Setting up an AV receiver isn't for the faint of heart. Stripping speaker wire, multitudes of cables, inputs and outputs, confusing configuration--even the most grizzled AV nerd is likely to make at least one mistake during a setup. And even after you get it set up, it can be a headache to operate unless you buy a fancy universal remote that makes you forget it's even there.
The Denon AVR-1909 looks like a great receiver from the spec sheet, matching up almost line for line with the Onkyo TX-SR606. We were even happier when it was in our home theater rack, as it bested the Onkyo in both sound and upconversion video quality. However, our biggest gripe was that--even for AV receiver standards--we found the AVR-1909 difficult to set up and even more difficult to use with the included remote. Some of that difficulty was due to the confusing menu system, some to the manual, and even more to the wonky remote. If you're a home theater veteran who craves the Denon sound, you'll get what you pay for on the AVR-1909, but neophytes should steer clear and enthusiasts should at least plan to buy a third-party universal remote.
The design of the AVR-1909 follows the new curved look first seen on last year's Denon AV receivers. We've seen some tacky "wavy" designs from electronics before, but the AVR-1909 manages to add in some subtle curves that deliver on a stylish design that stands out from the average component. In the center of the receiver is the LCD display, which was readable from a seating distance of about 7 feet. The LCD display is flanked by two large knobs: to the right is the volume knob and to the left is the source-selection knob. Under the LCD display are a few additional front panel buttons, but not so many that it will intimidate home audio novices. Overall, it's a great mix of style and substance.
The same can't be said for the included remote, though. AV receiver remotes are usually cumbersome in general because they need to include so much functionality, but the main clicker for the AVR-1909 is pretty awful even with the lower standards. It looks like no other AV receiver remotes we've used, with large buttons for play and stop, which have strange prominence for a receiver. There's a directional pad toward the bottom with four buttons surrounding it, but each button has two labels. We kept looking for a shift button to use the second button label, but that's not how it works--the secondary functions are only if you're controlling another device. The more AV receiver-centric buttons are actually located on the back of the remote, under a flip-down panel. We'd highly recommend ditching the included clicker for a quality universal remote. There's also a second, smaller remote included, which is less confusing but is too limited to be your main clicker.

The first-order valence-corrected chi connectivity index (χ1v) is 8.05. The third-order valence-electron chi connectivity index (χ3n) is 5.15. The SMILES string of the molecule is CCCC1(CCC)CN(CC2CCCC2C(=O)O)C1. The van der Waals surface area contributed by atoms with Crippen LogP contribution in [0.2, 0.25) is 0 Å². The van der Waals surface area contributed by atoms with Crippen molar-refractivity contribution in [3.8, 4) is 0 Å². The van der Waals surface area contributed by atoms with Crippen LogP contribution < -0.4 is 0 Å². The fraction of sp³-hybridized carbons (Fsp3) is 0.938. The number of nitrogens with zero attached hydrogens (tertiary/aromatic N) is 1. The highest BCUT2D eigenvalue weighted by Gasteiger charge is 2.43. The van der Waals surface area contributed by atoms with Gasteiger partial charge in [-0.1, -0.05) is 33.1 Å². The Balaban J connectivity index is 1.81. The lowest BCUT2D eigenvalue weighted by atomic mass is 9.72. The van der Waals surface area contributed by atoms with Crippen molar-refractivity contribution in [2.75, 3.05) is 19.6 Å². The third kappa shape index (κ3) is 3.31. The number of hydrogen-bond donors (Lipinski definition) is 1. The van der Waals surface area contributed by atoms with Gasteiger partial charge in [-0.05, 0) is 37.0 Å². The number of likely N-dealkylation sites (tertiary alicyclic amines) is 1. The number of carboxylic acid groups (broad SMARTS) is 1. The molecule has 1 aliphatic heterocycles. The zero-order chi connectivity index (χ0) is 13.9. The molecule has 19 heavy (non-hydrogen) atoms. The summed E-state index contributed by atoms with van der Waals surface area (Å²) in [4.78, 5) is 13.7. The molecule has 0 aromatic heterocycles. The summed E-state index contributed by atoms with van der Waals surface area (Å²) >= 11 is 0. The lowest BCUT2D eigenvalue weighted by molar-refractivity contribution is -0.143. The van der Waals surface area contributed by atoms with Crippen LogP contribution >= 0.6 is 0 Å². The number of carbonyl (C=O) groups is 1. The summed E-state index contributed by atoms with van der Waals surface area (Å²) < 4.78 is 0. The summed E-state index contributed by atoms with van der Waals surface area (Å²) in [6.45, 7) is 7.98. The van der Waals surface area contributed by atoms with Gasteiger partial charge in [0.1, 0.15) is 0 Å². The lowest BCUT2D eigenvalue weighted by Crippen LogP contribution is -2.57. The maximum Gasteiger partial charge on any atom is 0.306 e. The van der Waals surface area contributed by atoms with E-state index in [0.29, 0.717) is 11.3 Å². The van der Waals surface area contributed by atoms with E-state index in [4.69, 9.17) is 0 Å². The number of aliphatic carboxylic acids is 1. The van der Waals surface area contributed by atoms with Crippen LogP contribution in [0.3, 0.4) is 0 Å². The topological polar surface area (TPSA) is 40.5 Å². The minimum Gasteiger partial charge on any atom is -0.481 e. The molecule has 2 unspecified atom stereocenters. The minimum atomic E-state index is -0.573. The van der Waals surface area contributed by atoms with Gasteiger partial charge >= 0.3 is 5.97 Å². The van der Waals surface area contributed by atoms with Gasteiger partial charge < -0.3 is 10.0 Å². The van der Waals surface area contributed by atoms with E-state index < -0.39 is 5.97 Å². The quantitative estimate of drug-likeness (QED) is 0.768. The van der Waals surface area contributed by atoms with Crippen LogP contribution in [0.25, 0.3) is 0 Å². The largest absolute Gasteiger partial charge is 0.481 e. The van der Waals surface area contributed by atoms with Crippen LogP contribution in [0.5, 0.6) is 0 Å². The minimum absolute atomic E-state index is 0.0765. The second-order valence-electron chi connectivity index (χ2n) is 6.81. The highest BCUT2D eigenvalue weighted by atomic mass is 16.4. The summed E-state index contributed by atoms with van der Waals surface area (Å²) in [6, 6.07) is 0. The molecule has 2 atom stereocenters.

We also had a tough time with the setup process in general, as both the manual and user interface were difficult to use. Denon's manuals have always been particularly hard to get through, and as AV receivers become even more complex, the confusion only gets multiplied. The user interface is limited to just white text on the black background and the methods of assigning inputs and making other adjustments just isn't straightforward, even if you're pretty tech savvy. If "easy to set up" is a primary concern, you should steer clear of the AVR-1909.
The AVR-1909 is a 7.1-channel AV receiver, and Denon rates its output at 90 watts per channel. Like essentially every other receiver available, it offers a full selection of standard Dolby and DTS surround processing modes.
The AVR-1909 also includes onboard decoding for the two, new high-resolution soundtrack formats, Dolby TrueHD and DTS-HD Master Audio. While this was a major step-up feature last year, it's more common in 2008 and less essential now that many Blu-ray players (including the PS3) also have onboard decoding for both formats. That being said, having onboard decoding is a nice way to future-proof your receiver in case other devices come out that output the soundtracks in bitstream (undecoded PCM) format.
There are also two audio processing features from Audyssey--Dynamic Volume and Dynamic EQ--on the AVR-1909. Dynamic Volume is an automatic volume leveling system, designed to adjust the volume on the fly so that commercials don't sound too loud or dialogue isn't too soft. Dynamic EQ is similar, but instead tries to compensate for the perceived loss of bass response at lower volume levels. We'll discuss how these features worked in the real world in the performance section.
The AVR-1909's connectivity is highlighted by its three HDMI inputs, which can handle both high-resolution audio and HD video signals up to 1080p. Three HDMI inputs may be enough for most home theaters, but it's worth noting that the cheaper Onkyo TX-SR606 and Sony STR-DG920 both offer four HDMI inputs. However, it is relatively easy to add more connectivity with an HDMI switcher.
Unlike some other receivers in this price range, analog video is still fully supported on the Denon AVR-1909. It includes three component video inputs, along with four AV inputs with S-Video (and one additional AV input on front that lacks S-Video). The Onkyo TX-SR606 only has two component video inputs, while the Sony STR-DG920 drops S-Video inputs completely. Devices that use analog video connections are becoming rarer, so how important these connections are depends on how much legacy equipment your home theater has.